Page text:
Look for these things when selecting your standing desk converter.
- Base Size: Check the width and length of your desk surface, and find something small enough to fit comfortably on top of your desk. Most standard desks should fit a converter just fine. My IKEA ALEX desk surface is just over 51 by 23 inches, and this option fits well with room to spare on the sides.
- Top Platform Size: Check that your laptop or monitors will fit on the top platform of the converter.
- Keyboard Platform Size: Make sure there’s enough room for your keyboard and mouse. I noticed some desk converters have smaller keyboard platforms that wouldn’t have worked for me. I need my 10-key.
- Lift: Make sure the desk converter is easily adjustable from sitting to standing. Mine has a spring/piston like a hatchback car so it lifts up without much effort.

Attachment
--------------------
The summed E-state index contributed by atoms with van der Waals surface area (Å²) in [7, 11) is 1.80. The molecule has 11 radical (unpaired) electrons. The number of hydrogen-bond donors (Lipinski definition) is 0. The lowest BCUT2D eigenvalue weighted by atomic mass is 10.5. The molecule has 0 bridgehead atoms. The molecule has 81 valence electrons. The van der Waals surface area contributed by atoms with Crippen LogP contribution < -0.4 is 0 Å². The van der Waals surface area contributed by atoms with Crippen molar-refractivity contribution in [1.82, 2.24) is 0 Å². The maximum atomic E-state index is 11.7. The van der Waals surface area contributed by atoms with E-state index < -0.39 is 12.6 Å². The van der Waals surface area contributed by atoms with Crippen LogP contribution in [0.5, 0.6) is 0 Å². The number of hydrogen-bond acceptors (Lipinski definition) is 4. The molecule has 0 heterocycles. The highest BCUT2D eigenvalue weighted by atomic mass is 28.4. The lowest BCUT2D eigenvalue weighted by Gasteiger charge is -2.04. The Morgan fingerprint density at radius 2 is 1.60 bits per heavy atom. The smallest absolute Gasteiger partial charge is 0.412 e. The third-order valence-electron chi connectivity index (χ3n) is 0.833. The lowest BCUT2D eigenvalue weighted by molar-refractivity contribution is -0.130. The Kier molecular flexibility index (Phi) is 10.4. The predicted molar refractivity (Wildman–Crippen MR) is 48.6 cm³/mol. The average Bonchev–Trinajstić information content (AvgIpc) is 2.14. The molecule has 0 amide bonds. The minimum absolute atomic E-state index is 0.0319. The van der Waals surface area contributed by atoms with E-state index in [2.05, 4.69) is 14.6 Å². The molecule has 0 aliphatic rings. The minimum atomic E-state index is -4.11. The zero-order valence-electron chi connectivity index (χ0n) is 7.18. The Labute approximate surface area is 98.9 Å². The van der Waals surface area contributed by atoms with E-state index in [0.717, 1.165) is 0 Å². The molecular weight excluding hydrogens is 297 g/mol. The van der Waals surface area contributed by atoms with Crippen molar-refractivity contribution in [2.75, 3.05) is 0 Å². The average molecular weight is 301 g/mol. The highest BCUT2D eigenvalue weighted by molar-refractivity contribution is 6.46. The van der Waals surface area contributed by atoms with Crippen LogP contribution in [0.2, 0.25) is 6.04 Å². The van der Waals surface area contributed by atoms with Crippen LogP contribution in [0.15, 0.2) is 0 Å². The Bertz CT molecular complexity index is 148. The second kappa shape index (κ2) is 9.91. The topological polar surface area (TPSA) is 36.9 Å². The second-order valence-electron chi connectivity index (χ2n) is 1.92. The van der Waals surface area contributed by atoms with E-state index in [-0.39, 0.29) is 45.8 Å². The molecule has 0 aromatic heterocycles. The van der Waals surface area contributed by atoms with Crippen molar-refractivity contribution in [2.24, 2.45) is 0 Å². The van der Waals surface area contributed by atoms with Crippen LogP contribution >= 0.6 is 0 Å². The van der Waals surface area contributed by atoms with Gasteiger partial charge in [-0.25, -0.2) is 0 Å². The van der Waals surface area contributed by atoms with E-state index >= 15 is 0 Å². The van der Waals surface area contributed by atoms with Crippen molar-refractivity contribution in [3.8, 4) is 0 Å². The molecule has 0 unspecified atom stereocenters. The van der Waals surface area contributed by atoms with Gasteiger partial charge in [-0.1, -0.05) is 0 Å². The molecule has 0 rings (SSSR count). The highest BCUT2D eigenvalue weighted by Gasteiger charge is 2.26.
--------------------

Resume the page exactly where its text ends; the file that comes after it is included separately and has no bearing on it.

- Color: I was happy to find a white desk converter. It looks like it’s a part of my IKEA desk, not some weird add-on.
Here are a few options to consider, including the EleTab standing desk converter I chose at the top.
Set Up Your Standing Desk Converter
Grab a buddy to help set up your new standing desk. Desk converters tend to be heavy, because they have to have a sturdy base.
The assembly will hopefully be easy. For mine, all I had to do was screw on the keyboard platform. Everything else came ready to go.
The tricky part is cord placement. You can’t have any cords passing through the piston area under your desk converter. You can route cords out the side or back. Mine came with little clips like these to help hold cords out of the way.